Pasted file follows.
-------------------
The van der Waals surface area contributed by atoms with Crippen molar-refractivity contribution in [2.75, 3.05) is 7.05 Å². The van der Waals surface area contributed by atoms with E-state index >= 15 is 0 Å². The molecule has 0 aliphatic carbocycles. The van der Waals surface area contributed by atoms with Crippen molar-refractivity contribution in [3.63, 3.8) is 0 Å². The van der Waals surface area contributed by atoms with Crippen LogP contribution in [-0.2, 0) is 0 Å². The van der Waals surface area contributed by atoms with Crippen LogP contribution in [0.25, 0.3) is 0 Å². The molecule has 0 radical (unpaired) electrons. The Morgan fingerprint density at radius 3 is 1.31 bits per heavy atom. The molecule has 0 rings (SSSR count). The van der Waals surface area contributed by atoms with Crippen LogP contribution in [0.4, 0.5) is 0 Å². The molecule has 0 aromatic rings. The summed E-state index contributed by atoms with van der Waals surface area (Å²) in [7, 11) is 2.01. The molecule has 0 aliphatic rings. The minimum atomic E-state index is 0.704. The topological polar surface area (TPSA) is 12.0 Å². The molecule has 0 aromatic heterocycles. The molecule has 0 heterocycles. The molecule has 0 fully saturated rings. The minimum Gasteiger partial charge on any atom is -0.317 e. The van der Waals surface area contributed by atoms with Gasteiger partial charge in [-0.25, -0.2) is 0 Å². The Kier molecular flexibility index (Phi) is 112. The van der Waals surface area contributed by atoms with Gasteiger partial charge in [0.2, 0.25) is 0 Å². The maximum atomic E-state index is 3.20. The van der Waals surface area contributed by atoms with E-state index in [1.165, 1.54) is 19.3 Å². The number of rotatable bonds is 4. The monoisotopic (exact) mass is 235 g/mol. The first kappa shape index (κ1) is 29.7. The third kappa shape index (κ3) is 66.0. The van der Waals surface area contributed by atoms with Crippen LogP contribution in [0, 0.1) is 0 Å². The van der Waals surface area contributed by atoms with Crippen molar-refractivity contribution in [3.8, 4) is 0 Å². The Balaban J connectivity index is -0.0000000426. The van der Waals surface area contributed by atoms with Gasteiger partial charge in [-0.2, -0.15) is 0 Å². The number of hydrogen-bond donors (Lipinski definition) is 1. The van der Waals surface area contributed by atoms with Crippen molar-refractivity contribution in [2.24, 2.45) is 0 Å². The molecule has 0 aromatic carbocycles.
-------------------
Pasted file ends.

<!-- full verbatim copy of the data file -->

The van der Waals surface area contributed by atoms with Crippen molar-refractivity contribution in [2.75, 3.05) is 7.05 Å². The van der Waals surface area contributed by atoms with E-state index >= 15 is 0 Å². The molecule has 0 aliphatic carbocycles. The van der Waals surface area contributed by atoms with Crippen molar-refractivity contribution in [3.63, 3.8) is 0 Å². The van der Waals surface area contributed by atoms with Crippen LogP contribution in [-0.2, 0) is 0 Å². The van der Waals surface area contributed by atoms with Crippen LogP contribution in [0.25, 0.3) is 0 Å². The molecule has 0 radical (unpaired) electrons. The Morgan fingerprint density at radius 3 is 1.31 bits per heavy atom. The molecule has 0 rings (SSSR count). The van der Waals surface area contributed by atoms with Crippen LogP contribution in [0.4, 0.5) is 0 Å². The molecule has 0 aromatic rings. The summed E-state index contributed by atoms with van der Waals surface area (Å²) in [7, 11) is 2.01. The molecule has 0 aliphatic rings. The minimum atomic E-state index is 0.704. The topological polar surface area (TPSA) is 12.0 Å². The molecule has 0 aromatic heterocycles. The molecule has 0 heterocycles. The molecule has 0 fully saturated rings. The minimum Gasteiger partial charge on any atom is -0.317 e. The van der Waals surface area contributed by atoms with Gasteiger partial charge in [-0.25, -0.2) is 0 Å². The Kier molecular flexibility index (Phi) is 112. The van der Waals surface area contributed by atoms with Gasteiger partial charge in [0.2, 0.25) is 0 Å². The maximum atomic E-state index is 3.20. The van der Waals surface area contributed by atoms with E-state index in [1.165, 1.54) is 19.3 Å². The number of rotatable bonds is 4. The monoisotopic (exact) mass is 235 g/mol. The first kappa shape index (κ1) is 29.7. The third kappa shape index (κ3) is 66.0. The van der Waals surface area contributed by atoms with Crippen LogP contribution in [0, 0.1) is 0 Å². The van der Waals surface area contributed by atoms with Crippen molar-refractivity contribution in [3.8, 4) is 0 Å². The Balaban J connectivity index is -0.0000000426. The van der Waals surface area contributed by atoms with Gasteiger partial charge in [-0.2, -0.15) is 0 Å². The number of hydrogen-bond donors (Lipinski definition) is 1. The van der Waals surface area contributed by atoms with Crippen molar-refractivity contribution in [2.24, 2.45) is 0 Å². The molecule has 0 aromatic carbocycles.